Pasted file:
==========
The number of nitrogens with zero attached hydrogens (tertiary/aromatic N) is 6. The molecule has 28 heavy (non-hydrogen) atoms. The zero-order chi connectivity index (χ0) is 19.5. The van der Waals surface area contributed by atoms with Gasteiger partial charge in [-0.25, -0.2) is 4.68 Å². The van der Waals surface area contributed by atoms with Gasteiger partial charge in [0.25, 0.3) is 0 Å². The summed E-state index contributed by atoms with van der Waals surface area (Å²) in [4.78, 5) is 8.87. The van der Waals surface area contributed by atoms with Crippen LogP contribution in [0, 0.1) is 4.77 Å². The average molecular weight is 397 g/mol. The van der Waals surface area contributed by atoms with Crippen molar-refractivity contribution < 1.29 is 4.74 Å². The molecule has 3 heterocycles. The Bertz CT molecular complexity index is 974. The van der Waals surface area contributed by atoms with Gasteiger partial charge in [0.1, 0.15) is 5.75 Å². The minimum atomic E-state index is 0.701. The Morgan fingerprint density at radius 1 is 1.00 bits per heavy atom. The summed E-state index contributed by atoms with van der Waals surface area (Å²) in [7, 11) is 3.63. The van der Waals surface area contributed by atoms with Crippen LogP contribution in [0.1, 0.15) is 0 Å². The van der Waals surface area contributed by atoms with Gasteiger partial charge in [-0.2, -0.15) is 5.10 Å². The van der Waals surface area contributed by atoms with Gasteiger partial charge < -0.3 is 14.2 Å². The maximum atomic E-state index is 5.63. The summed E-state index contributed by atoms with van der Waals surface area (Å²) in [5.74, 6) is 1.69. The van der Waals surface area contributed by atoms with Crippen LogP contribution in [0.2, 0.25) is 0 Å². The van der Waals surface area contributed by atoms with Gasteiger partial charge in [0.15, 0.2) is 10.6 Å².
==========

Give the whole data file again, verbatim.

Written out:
The number of nitrogens with zero attached hydrogens (tertiary/aromatic N) is 6. The molecule has 28 heavy (non-hydrogen) atoms. The zero-order chi connectivity index (χ0) is 19.5. The van der Waals surface area contributed by atoms with Gasteiger partial charge in [-0.25, -0.2) is 4.68 Å². The van der Waals surface area contributed by atoms with Gasteiger partial charge in [0.25, 0.3) is 0 Å². The summed E-state index contributed by atoms with van der Waals surface area (Å²) in [4.78, 5) is 8.87. The van der Waals surface area contributed by atoms with Crippen LogP contribution in [0, 0.1) is 4.77 Å². The average molecular weight is 397 g/mol. The van der Waals surface area contributed by atoms with Crippen molar-refractivity contribution < 1.29 is 4.74 Å². The molecule has 3 heterocycles. The Bertz CT molecular complexity index is 974. The van der Waals surface area contributed by atoms with Gasteiger partial charge in [0.1, 0.15) is 5.75 Å². The minimum atomic E-state index is 0.701. The Morgan fingerprint density at radius 1 is 1.00 bits per heavy atom. The summed E-state index contributed by atoms with van der Waals surface area (Å²) in [7, 11) is 3.63. The van der Waals surface area contributed by atoms with Crippen LogP contribution in [0.1, 0.15) is 0 Å². The van der Waals surface area contributed by atoms with Gasteiger partial charge in [-0.2, -0.15) is 5.10 Å². The van der Waals surface area contributed by atoms with Gasteiger partial charge < -0.3 is 14.2 Å². The maximum atomic E-state index is 5.63. The summed E-state index contributed by atoms with van der Waals surface area (Å²) in [5.74, 6) is 1.69. The van der Waals surface area contributed by atoms with Crippen LogP contribution in [0.2, 0.25) is 0 Å². The van der Waals surface area contributed by atoms with Gasteiger partial charge in [0.15, 0.2) is 10.6 Å².